If you’re looking for a nice day trip from the Tri-Cities, Hat Rock State Park east of Umatilla is a good bet with plenty to offer.
Sweeping views of the Columbia River. An unusual landmark noted in the journals of explorers Lewis and Clark. A scenic mile-long loop trail. A spring-fed fishing pond. Boat access to the river.
Rising about 70 feet from its base, the monolith that the park is named for is a remnant of a 12 million-year-old basalt lava flow, according to Oregon State Parks.
Capt. William Clark mentioned Hat Rock on Oct. 19, 1805, saying it resembled “a hat just below a rapid at the lower point of an island in the (middle) of the river.”
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Interpretive signs throughout the park explain the area’s rich geological and human history.
An easy hike up a gravel path leads to the base of the rock, which is fenced off. Another monolith — Boat Rock — is visible from the top of the hill to the east.
The trail continues down the hill and loops around a pond stocked with rainbow trout. Families with young children will appreciate the bridge and dike for exploring the water’s edge.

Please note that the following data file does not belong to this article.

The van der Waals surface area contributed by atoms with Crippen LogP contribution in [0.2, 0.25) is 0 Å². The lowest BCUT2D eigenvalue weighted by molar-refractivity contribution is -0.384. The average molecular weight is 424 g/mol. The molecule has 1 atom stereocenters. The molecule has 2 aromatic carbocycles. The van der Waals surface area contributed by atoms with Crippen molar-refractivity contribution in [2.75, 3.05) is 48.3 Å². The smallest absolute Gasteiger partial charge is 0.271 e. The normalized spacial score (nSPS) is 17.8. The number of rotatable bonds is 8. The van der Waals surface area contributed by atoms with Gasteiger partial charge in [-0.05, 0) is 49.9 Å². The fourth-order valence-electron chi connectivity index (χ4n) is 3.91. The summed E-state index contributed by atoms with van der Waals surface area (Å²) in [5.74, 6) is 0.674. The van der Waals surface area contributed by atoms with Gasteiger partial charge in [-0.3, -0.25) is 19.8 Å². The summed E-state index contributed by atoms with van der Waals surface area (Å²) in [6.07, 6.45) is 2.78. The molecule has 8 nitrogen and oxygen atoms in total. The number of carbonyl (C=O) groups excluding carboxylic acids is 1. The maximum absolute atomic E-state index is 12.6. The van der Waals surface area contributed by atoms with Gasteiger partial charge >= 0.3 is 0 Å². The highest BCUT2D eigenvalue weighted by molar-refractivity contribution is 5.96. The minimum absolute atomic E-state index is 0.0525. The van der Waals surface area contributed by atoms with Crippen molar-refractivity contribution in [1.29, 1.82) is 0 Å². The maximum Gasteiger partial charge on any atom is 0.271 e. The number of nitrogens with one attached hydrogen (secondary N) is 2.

If you’re looking for a longer hike, you can easily pick up a spur near the boat launch area beside the restrooms that connects to the 10-mile Umatilla County Lewis and Clark Commemorative Trail and an overlook of the river.Even if you skip this longer hike, do take the short walk up to the bluff for a stunning view of the river. When the trail forks, head left, up the hill.
About 110,210 people visited the 719-acre park last year, according to Oregon State Parks.
But on a recent spring Sunday, the park was mostly empty. It’s a good time of year to visit since wildflowers are in bloom — their bright colors a lovely contrast to the brown desert landscape.
Pack a picnic lunch and hang out in the well-maintained grassy picnic area that’s perfect for tossing a Frisbee or baseball, or for kicking back on a blanket to watch the clouds roll by.
-- Kristina Lord: 582-1481; email@example.com; Twitter: @klord